DAPL opponents cautiously optimistic after Army Corps denies easement
The company behind the Dakota Access Pipeline says they have no intention of rerouting, despite the Army Corps of Engineer’s refusal to grant an easement required to bore beneath the Missouri River near the Standing Rock Sioux Reservation. What was jubilation at the news Sunday has morphed into cautious optimism – at best – for the thousands of people opposing the project. FSRN’s Nell Abram has more.
Sunday afternoon, Kandi Mosset of the Indigenous Environmental Network climbed a hill adjacent to the Oceti Sakowin camp to livestream about a major development and said, “Moments ago, the White House made an announcement that they are going to deny the permit to bore beneath, the Army Corps of Engineers will deny the permit to bore underneath the Missouri River.”
The statement from the Department of the Army’s Assistant Secretary for Civil Work, Joanna Darcy, said that alternate routes for the pipeline must be explored, and the best way to do that is to conduct an Environmental Impact Statement. Under existing regulations, there is no federal purview over multi-state pipeline projects. So permitting for the nearly $4 billion dollar project was done on a leg-by-leg basis, with a far less rigorous environmental assessment. An Environmental Impact Statement would require reviewing the project in its totality.
Mosset described a joyous celebration at the camp’s sacred fire, where a human circle formed and people joined hands in song and prayer. But the jubilance was tempered by the fact that an investor in the company building the pipeline is weeks away from becoming the president of the United States.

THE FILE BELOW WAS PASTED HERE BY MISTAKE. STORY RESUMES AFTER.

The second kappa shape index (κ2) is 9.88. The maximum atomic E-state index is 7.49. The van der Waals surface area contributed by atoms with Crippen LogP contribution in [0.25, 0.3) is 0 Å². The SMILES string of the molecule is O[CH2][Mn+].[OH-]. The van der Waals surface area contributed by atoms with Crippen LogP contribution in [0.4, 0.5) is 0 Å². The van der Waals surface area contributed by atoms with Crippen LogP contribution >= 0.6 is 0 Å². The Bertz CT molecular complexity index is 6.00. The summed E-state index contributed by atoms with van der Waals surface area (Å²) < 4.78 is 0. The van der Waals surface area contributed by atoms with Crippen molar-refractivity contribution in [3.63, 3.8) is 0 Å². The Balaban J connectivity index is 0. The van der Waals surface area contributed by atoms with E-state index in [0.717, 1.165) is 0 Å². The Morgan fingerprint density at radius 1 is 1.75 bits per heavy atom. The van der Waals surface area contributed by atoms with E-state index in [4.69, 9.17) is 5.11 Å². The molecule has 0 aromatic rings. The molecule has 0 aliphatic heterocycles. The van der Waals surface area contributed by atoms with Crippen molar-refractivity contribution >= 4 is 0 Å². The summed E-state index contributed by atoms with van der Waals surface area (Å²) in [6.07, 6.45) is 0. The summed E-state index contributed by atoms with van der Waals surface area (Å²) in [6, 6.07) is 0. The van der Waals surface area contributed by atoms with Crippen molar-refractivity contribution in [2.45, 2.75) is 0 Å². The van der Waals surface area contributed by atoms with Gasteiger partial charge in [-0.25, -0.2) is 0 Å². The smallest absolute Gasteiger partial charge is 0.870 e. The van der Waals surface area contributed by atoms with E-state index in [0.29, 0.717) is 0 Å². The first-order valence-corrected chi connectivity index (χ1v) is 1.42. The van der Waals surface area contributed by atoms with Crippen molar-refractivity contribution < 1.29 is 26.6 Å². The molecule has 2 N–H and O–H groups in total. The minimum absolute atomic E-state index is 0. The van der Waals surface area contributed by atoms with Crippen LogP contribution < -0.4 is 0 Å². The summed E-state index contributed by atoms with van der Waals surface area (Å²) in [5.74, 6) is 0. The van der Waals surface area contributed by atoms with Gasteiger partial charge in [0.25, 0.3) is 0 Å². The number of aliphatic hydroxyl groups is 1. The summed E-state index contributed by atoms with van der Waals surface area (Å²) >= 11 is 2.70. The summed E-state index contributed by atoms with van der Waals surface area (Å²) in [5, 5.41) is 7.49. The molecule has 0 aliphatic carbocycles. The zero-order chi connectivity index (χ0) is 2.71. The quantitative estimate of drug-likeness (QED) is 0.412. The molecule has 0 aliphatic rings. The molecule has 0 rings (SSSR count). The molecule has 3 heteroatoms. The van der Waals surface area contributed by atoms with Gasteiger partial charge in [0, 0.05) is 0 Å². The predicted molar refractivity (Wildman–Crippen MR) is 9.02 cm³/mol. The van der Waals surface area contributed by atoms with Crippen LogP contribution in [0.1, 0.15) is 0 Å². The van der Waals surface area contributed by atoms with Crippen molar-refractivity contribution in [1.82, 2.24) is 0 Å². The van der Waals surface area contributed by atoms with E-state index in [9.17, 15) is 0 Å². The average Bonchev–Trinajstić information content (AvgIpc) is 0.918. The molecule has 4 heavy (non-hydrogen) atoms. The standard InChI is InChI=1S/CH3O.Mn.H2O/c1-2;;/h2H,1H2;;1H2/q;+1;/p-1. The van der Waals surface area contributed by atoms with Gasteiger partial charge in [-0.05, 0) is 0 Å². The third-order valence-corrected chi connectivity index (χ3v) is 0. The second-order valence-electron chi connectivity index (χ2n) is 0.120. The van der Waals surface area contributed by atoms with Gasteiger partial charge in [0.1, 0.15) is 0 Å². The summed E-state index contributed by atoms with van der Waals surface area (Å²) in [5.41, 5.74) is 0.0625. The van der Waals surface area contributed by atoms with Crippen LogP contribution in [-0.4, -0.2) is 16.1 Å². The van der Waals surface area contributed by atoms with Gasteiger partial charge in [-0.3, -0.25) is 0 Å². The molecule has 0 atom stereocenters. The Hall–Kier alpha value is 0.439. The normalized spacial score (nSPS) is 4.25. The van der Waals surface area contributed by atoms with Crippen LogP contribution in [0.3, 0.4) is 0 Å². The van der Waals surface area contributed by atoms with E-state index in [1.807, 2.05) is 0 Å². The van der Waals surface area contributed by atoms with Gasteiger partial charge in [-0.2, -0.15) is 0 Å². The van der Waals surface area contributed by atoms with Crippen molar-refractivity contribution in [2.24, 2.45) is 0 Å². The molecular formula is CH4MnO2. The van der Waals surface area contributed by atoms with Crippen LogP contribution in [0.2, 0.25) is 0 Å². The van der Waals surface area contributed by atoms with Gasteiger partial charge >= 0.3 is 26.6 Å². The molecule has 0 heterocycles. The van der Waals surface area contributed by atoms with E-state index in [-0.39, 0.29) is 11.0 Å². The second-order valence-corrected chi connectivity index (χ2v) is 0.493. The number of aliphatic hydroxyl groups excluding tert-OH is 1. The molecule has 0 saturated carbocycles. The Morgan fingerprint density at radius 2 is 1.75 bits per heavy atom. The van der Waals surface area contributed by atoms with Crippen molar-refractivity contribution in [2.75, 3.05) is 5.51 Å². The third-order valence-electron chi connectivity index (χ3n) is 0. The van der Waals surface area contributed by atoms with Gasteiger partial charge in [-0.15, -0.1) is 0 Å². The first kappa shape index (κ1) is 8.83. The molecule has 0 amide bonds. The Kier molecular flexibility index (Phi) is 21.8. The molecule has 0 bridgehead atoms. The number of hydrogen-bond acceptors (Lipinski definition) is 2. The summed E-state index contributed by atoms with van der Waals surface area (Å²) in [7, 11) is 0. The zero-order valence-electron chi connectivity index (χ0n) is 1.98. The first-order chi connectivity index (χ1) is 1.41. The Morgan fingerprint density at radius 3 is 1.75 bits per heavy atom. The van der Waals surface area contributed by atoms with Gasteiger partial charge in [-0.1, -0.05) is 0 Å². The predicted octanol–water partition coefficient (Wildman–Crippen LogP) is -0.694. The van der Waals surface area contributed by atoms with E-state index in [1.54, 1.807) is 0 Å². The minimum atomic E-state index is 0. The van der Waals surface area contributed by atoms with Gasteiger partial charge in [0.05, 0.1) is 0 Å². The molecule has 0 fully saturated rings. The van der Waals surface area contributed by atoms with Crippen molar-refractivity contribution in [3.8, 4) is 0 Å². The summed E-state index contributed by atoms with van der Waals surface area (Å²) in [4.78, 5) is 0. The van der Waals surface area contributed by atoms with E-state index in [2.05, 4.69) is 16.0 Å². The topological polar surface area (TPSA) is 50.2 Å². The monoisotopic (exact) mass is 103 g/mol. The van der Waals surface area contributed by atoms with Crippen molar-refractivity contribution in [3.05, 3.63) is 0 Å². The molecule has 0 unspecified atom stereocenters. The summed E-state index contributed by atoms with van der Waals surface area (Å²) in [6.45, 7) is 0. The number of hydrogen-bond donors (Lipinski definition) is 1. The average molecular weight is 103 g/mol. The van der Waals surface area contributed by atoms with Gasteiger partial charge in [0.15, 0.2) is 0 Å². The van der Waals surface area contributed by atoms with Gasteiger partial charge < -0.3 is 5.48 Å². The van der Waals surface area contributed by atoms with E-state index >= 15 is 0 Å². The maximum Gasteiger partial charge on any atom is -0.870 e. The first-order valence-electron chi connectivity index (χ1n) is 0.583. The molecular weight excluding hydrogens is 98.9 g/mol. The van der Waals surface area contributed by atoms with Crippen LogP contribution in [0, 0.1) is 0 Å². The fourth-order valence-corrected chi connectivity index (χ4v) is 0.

“So, we remain totally happy here, but we remain vigilant and we remain pushing for a full environmental impact statement for the over 1100-mile, four state pipeline,” Mosset explained.
And that vigilance may not be misplaced. Shortly after the announcement, Energy Transfer Partners – the developers of the project – released a statement saying the company fully expects to complete pipeline construction, without rerouting. It’s unclear if that means they plan to forge ahead with construction without the easement, or if they simply view this as a delay until after President Obama steps down.
Either way, Standing Rock Sioux Chairman Dave Archambault quickly released his own statement praising the Obama administration for taking steps “to correct the course of history and to do the right thing.”
Thousands of people currently in the camp are U.S. military veterans who arrived over the weekend to protect and serve those who plan to ride out the freezing winter to prevent pipeline construction from advancing.
As part of a welcoming ceremony held on the Standing Rock Sioux reservation Monday, a group of veterans kneeled before Native American elders and apologized for past crimes committed against the region’s original residents – carried out or enabled by then-members of the U.S. armed forces.
“We came we fought you, we took your land, we signed treaties that we broke, we stole minerals from your sacred hills, we blasted the faces of our presidents on your sacred mountain. We took still more land, then we took your children – and then we tried to take your language,” one of the veterans said. “We didn’t respect you – we polluted your earth. We’ve hurt you in so many ways and we have come to say we are sorry, we are at your service, and we beg your forgiveness.”
But even as the exchange played out, more news broke. Reuters reports that the co-chairs of the president-elect’s Native American Affairs Coalition are recommending the privatization of energy-rich reservation lands – a complex proposition that could deeply divide Native Americans and open a pathway to deregulated drilling.
Today is the deadline to clear the Oceti Sakowin camp under an Army Corps eviction notice issued a week ago, which North Dakota Governor Jack Dalrymple followed with an evacuation order. But thousands of people still there show no plans of leaving.